By Rick Sewell
Clearwater, Florida, USA — Title Block Manager was conceived on the notion that CAD shops need and want the capability to modify their title block information in batch.
At first, it seemed kind of easy: “We’ll start by making this cool application that allows you to create a specialized title block and assign database connectivity to it. Then all you have to do is press and away it goes, updating that database from the title blocks or visa versa, updating the title block from the database. Unfortunately, it proved to be not quite so simple. Even though Title Block Manager does have that capability, that capability alone was not enough to solve the problems faced by MicroStation users in the real world. You see, that method is great when you’re starting a new project. But what do you do with the thousands of project files that already have title blocks?
Problem no more
Title Block Manager’s development team was presented with this problem: “How can Title Block Manager modify information contained in existing title blocks?” We needed to create a method by which Title Block Manager could intelligently read existing drawings. While conceptually simple, it is much more complicated in practice than in theory. The problem becomes: How can the program differentiate between the information contained in the drawing itself, and the information contained in the title block?
Since title blocks vary so much from design firm to design firm, the designers of Title Block Manager had to come up with a solution that was flexible enough to process each type of title block, without requiring ongoing user interaction and manual input. The solution was to design an intelligent algorithm that utilizes rules described by the user, along with software that can recognize element patterns to play a sophisticated game of “hide and seek”. The result is automated identification of all title blocks, wherever they may be lurking. All the user has to do is provide a few “clues” (rules) by inputting some characteristics of the elements that compose each of the various types of title blocks in the set of design files. The program uses these rules to spot all the instances of each type of title block.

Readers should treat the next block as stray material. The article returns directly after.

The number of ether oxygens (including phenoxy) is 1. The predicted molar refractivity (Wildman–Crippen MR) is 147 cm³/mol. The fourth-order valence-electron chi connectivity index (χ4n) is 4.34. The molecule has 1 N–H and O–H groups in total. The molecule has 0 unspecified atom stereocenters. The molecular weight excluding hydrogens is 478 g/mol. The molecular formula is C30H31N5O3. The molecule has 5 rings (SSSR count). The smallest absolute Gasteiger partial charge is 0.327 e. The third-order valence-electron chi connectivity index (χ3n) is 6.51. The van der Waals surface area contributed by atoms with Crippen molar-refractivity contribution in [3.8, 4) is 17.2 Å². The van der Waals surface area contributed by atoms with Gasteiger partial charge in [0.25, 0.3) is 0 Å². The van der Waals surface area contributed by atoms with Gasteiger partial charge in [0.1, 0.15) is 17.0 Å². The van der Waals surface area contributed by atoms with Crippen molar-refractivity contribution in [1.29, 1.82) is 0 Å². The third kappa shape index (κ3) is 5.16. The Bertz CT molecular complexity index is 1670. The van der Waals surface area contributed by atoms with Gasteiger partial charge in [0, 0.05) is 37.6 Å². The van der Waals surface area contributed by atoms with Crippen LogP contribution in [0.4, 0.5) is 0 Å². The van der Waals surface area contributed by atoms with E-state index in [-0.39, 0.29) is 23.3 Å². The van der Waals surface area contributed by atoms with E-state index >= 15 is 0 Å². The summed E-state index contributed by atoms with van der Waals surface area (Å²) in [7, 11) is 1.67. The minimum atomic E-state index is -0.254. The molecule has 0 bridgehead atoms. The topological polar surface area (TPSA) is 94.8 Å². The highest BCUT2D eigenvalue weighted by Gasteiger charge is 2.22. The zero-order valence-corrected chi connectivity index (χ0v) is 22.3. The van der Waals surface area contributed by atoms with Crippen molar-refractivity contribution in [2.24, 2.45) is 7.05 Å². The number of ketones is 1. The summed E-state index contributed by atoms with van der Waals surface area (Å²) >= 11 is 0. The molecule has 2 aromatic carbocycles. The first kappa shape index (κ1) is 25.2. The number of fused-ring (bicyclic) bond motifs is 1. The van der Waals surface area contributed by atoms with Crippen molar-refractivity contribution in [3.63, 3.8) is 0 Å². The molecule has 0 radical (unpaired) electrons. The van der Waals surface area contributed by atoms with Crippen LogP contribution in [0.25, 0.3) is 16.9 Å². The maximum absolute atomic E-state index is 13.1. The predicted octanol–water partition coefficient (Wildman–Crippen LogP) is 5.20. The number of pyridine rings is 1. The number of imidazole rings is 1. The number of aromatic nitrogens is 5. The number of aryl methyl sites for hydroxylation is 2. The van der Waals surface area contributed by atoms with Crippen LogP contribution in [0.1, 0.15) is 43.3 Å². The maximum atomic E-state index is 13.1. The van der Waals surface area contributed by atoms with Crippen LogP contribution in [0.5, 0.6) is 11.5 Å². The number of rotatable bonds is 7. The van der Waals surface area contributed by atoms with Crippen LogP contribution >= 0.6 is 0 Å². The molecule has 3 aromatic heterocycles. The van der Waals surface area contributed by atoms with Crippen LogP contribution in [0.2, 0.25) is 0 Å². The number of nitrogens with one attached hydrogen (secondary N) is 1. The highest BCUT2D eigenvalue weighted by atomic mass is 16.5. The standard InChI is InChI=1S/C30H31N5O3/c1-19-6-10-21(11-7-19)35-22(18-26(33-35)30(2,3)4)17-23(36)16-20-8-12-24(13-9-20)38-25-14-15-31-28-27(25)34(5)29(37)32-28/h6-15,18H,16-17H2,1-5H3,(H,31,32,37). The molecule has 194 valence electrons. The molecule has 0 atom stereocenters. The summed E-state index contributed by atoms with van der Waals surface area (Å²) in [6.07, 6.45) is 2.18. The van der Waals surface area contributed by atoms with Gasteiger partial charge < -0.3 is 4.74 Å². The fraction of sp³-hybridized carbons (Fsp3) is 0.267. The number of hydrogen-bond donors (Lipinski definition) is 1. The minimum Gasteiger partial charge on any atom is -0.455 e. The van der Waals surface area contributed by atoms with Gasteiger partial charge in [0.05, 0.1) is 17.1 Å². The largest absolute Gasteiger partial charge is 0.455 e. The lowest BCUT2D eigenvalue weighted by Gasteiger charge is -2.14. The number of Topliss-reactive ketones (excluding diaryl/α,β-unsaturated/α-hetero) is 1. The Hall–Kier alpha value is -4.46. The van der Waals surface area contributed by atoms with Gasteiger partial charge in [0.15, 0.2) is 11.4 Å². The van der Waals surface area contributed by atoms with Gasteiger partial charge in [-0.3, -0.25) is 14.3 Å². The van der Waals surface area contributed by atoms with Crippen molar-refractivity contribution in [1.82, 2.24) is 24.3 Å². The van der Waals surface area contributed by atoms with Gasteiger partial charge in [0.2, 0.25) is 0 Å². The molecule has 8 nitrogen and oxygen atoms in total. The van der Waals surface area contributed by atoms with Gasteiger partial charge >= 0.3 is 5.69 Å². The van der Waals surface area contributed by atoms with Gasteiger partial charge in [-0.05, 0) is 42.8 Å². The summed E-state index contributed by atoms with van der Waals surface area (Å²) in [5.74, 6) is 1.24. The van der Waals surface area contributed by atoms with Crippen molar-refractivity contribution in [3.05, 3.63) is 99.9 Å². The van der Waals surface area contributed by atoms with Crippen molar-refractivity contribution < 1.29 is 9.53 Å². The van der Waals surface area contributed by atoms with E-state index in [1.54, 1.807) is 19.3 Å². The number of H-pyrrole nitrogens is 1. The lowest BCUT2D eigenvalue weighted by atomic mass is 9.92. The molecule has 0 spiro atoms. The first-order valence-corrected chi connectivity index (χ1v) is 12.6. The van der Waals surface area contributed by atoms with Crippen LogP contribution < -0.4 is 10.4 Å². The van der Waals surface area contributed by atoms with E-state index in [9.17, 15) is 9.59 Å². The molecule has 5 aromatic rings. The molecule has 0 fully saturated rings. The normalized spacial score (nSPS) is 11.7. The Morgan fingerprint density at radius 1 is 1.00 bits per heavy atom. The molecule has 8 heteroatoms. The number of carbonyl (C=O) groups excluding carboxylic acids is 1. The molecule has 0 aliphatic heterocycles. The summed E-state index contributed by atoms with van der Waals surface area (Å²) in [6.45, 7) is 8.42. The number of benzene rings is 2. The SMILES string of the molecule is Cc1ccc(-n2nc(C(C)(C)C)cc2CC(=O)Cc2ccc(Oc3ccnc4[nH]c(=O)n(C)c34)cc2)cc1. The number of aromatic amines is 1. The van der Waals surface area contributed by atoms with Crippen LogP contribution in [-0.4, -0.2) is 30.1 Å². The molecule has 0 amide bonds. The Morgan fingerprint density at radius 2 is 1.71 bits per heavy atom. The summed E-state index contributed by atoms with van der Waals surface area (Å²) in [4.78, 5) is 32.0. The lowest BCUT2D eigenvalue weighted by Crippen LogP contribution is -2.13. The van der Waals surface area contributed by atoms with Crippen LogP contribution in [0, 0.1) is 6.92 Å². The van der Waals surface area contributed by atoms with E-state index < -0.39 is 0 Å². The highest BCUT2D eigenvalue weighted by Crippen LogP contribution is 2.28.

To state it more simply, Title Block Manager creates rules files (sets of operating commands), from the data input by the user, to identify which elements are title block elements. Rules files are the roadmaps that Title Block Manager follows in order to read existing design files and differentiate between elements that are in the title block and elements that are not. Once the title block elements are identified, Title Block Manager locates all the values within the title block and attaches Title Block Manager-specific links to them. With these links in place, users can take advantage of Title Block Manager’s batch processing capabilities and automate many time-consuming data-management tasks.
More on the database side
Title Block Manager takes data extracted from the title block, arranges it in a standard table format by rows and columns, where each data field in the title block becomes a column and each title block (from individual DGN files or models) becomes a row.
These tables of data can be stored as Excel spreadsheets or Microsoft Access database tables. The CAD manager has easy access to the title block data in all of his design files within a single table or spreadsheet.
Though Title Block Manager is already a legend, the design team still works tirelessly to improve performance, both in the back-end functions and by streamlining the user interface. With its constant forward progress, we don’t see an end to this legend any time soon.
Tags: Title Block Manager